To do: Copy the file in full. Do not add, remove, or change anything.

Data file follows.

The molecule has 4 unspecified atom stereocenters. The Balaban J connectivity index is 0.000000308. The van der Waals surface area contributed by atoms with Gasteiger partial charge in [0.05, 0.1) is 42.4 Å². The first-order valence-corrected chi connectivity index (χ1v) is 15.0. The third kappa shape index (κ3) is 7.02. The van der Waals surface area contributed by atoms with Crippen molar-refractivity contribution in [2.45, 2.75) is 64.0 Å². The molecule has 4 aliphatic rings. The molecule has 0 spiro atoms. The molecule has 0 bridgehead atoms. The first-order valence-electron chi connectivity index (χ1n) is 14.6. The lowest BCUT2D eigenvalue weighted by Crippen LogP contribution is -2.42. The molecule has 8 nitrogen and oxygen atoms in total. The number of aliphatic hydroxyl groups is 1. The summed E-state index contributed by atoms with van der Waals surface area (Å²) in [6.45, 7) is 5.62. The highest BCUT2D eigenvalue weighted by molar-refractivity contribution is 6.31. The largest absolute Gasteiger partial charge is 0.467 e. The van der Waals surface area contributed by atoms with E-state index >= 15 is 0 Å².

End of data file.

The molecule has 4 unspecified atom stereocenters. The Balaban J connectivity index is 0.000000308. The van der Waals surface area contributed by atoms with Gasteiger partial charge in [0.05, 0.1) is 42.4 Å². The first-order valence-corrected chi connectivity index (χ1v) is 15.0. The third kappa shape index (κ3) is 7.02. The van der Waals surface area contributed by atoms with Crippen molar-refractivity contribution in [2.45, 2.75) is 64.0 Å². The molecule has 4 aliphatic rings. The molecule has 0 spiro atoms. The molecule has 0 bridgehead atoms. The first-order valence-electron chi connectivity index (χ1n) is 14.6. The lowest BCUT2D eigenvalue weighted by Crippen LogP contribution is -2.42. The molecule has 8 nitrogen and oxygen atoms in total. The number of aliphatic hydroxyl groups is 1. The summed E-state index contributed by atoms with van der Waals surface area (Å²) in [6.45, 7) is 5.62. The highest BCUT2D eigenvalue weighted by molar-refractivity contribution is 6.31. The largest absolute Gasteiger partial charge is 0.467 e. The van der Waals surface area contributed by atoms with E-state index >= 15 is 0 Å².